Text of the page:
Nesler: We’re working with 35 cities around the world along with 40 international partners that are large companies, think tanks, and non-governmental organizations like the World Green Building Council and the USGBC. We work with those cities to implement policies to drive investment in energy efficiency, implement a demonstration project that demonstrates the value of improved energy efficiency, and we help them put in place a measurement and tracking framework so they can report their results. The idea is just like the name. We find cities that have ambition and some capabilities but need to accelerate faster. So we help them implement national building codes, retrofit public buildings, and incentivize green buildings.

We’ve found that in countries like Mexico where we’re working with two states and three cities, once one city like Mexico City puts in place an innovative project then Mérida wants to do it, and then Guadalajara, and then the state of Sonora. That attracts the attention of the national government, who then provides support to those cities.

HQ Asia Pacific Johnson Controls

Johnson Controls created a smart Asia-Pacific headquarters in Shanghai. [Photo: Courtesy of Johnson Controls]

gb&d: What got you interested in sustainability?

Nesler: When I was in college, the solar energy market was booming. Jimmy Carter was president and energy conservation was top of mind. There were a lot of incentives, and there was a booming market across the country. But throughout the course of my undergraduate degree, those incentives were taken away and the market essentially dried up. But I was still very interested. I was in the solar energy club in engineering school at college, and I was taking energy policy classes.

I was all set to be an energy policy wonk, and then the market went away. I thought, well, I love energy, so maybe if I can’t be on the supply side, I’ll go on the demand side. I ended up being a summer intern at Johnson Controls and loved the company. I went back and I’ve been there since. I started in research, and then I ran product development, marketing, strategy, and innovation. For about the last 10 years I’ve essentially been the chief sustainability officer.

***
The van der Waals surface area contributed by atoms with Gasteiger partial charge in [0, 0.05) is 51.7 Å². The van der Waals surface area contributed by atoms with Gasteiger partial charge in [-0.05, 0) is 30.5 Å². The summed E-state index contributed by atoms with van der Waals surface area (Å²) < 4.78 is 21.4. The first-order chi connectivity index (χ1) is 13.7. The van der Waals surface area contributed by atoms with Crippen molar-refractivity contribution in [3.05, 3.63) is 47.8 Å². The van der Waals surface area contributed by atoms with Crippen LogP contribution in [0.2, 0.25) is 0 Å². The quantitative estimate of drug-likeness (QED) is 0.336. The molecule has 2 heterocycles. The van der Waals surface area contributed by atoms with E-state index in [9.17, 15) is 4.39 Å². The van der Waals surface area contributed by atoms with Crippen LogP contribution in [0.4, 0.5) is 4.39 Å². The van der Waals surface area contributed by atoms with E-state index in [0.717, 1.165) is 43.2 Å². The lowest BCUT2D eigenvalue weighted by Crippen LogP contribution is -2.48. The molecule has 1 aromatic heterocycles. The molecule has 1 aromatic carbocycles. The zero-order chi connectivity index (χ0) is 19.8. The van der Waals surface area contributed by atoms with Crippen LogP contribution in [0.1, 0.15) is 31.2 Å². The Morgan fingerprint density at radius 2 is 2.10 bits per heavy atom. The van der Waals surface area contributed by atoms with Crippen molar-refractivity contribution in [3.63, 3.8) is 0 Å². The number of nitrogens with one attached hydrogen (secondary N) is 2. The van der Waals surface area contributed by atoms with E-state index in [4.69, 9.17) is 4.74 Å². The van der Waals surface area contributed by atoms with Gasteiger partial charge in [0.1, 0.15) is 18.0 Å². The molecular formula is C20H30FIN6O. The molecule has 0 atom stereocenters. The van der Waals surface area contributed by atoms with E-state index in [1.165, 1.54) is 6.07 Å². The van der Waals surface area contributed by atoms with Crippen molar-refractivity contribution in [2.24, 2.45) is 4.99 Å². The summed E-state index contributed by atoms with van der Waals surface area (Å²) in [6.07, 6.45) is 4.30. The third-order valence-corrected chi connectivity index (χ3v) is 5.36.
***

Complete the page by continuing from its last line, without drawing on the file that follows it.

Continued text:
Le Bonheur Healthcare Johnson Controls

Johnson Controls helped Methodist Le Bonheur Healthcare construct a sustainable pediatric medical center. [Photo: Courtesy of Johnson Controls]

gb&d: How have smart controls changed in the last 10 years?

Nesler: Technologies for buildings in general have changed quite a bit. Our building management systems don’t just start and stop things based on schedules. They’re really data analytics platforms that take data, convert it into information, and analyze the information to create insights that help facility managers optimize building performance. This smart technology is very important because some of it is embedded in the equipment and makes it more efficient, yes, but we now have technology that makes every building operator, facility manager, and even building occupant part of the solution.

And frankly, buildings are getting more complex. We’re seeing this idea of hybrid systems where different spaces with uses for different people have different systems, and it’s going to be the controls that glue those things together and coordinate the operations.

It’s good to increase the efficiency of individual components, but we’re now seeing systems-level efficiency, whereby designing buildings with multiple components coordinated by intelligent controls and monitored by advanced analytics can deliver much better performance at about the same cost as buildings designed, built, and operated the old way.

gb&d: What other sustainability efforts have you been a part of?

Nesler: In addition to WRI, I’m the industrial advisory board chair for the US-China Clean Energy Research Center, so I’m very involved in our bilateral work with China to transfer knowledge and policies, so China, where half of all buildings are being built every year, can build their new cities and districts to be as efficient and sustainable as possible, hopefully using the most state-of-the-art technologies available. It’s good for business and for the planet.

I’ve always been interested in international aspects of green buildings. We’re very much involved in the Americas regional network, like Latin America and Central America. We’re really supporting the grassroots work there as well.

We’re also turning Maui College into a net-zero carbon campus with 100% renewables. We’re working with seven of the airports, all the harbors, all the highways in Hawaii and putting in lighting and HVAC improvements, and really contributing to their goal of reducing fossil fuel use by 50%.